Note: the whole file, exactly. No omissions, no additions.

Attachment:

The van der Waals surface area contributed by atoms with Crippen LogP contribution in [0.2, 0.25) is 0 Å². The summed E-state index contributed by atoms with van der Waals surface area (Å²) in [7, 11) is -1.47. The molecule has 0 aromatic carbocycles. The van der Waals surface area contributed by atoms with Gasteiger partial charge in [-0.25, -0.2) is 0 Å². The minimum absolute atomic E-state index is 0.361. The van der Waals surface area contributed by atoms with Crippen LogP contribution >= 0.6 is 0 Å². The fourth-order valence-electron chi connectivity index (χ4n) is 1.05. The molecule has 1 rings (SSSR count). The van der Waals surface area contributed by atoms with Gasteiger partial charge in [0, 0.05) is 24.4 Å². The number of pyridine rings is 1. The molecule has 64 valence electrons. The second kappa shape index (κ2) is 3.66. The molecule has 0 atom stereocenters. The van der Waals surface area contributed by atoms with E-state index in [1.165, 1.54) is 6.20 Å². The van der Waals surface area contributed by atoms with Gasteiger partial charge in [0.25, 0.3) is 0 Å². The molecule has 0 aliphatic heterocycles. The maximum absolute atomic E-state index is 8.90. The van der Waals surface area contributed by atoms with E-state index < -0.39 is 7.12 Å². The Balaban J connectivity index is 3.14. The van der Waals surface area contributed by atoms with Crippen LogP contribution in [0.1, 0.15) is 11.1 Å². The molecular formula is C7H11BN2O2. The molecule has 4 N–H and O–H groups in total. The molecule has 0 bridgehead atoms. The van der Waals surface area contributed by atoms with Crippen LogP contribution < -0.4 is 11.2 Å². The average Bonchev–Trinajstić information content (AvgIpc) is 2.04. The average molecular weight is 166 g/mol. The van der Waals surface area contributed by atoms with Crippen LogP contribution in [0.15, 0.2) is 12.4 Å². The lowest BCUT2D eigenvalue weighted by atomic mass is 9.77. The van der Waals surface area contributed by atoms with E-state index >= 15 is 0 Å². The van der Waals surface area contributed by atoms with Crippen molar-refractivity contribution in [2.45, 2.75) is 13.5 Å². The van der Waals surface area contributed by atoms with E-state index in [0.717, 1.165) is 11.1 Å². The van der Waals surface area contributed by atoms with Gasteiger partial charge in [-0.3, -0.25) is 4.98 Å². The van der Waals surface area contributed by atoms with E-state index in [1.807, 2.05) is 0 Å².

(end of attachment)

The van der Waals surface area contributed by atoms with Crippen LogP contribution in [0.2, 0.25) is 0 Å². The summed E-state index contributed by atoms with van der Waals surface area (Å²) in [7, 11) is -1.47. The molecule has 0 aromatic carbocycles. The van der Waals surface area contributed by atoms with Gasteiger partial charge in [-0.25, -0.2) is 0 Å². The minimum absolute atomic E-state index is 0.361. The van der Waals surface area contributed by atoms with Crippen LogP contribution >= 0.6 is 0 Å². The fourth-order valence-electron chi connectivity index (χ4n) is 1.05. The molecule has 1 rings (SSSR count). The van der Waals surface area contributed by atoms with Gasteiger partial charge in [0, 0.05) is 24.4 Å². The number of pyridine rings is 1. The molecule has 64 valence electrons. The second kappa shape index (κ2) is 3.66. The molecule has 0 atom stereocenters. The van der Waals surface area contributed by atoms with E-state index in [1.165, 1.54) is 6.20 Å². The van der Waals surface area contributed by atoms with Gasteiger partial charge in [0.25, 0.3) is 0 Å². The molecule has 0 aliphatic heterocycles. The maximum absolute atomic E-state index is 8.90. The van der Waals surface area contributed by atoms with E-state index < -0.39 is 7.12 Å². The Balaban J connectivity index is 3.14. The van der Waals surface area contributed by atoms with Crippen LogP contribution in [0.1, 0.15) is 11.1 Å². The molecular formula is C7H11BN2O2. The molecule has 4 N–H and O–H groups in total. The molecule has 0 bridgehead atoms. The van der Waals surface area contributed by atoms with Crippen LogP contribution < -0.4 is 11.2 Å². The average Bonchev–Trinajstić information content (AvgIpc) is 2.04. The average molecular weight is 166 g/mol. The van der Waals surface area contributed by atoms with Crippen LogP contribution in [0.15, 0.2) is 12.4 Å². The lowest BCUT2D eigenvalue weighted by atomic mass is 9.77. The van der Waals surface area contributed by atoms with E-state index >= 15 is 0 Å². The van der Waals surface area contributed by atoms with Crippen molar-refractivity contribution in [2.45, 2.75) is 13.5 Å². The van der Waals surface area contributed by atoms with E-state index in [0.717, 1.165) is 11.1 Å². The van der Waals surface area contributed by atoms with Gasteiger partial charge in [-0.3, -0.25) is 4.98 Å². The van der Waals surface area contributed by atoms with E-state index in [1.807, 2.05) is 0 Å².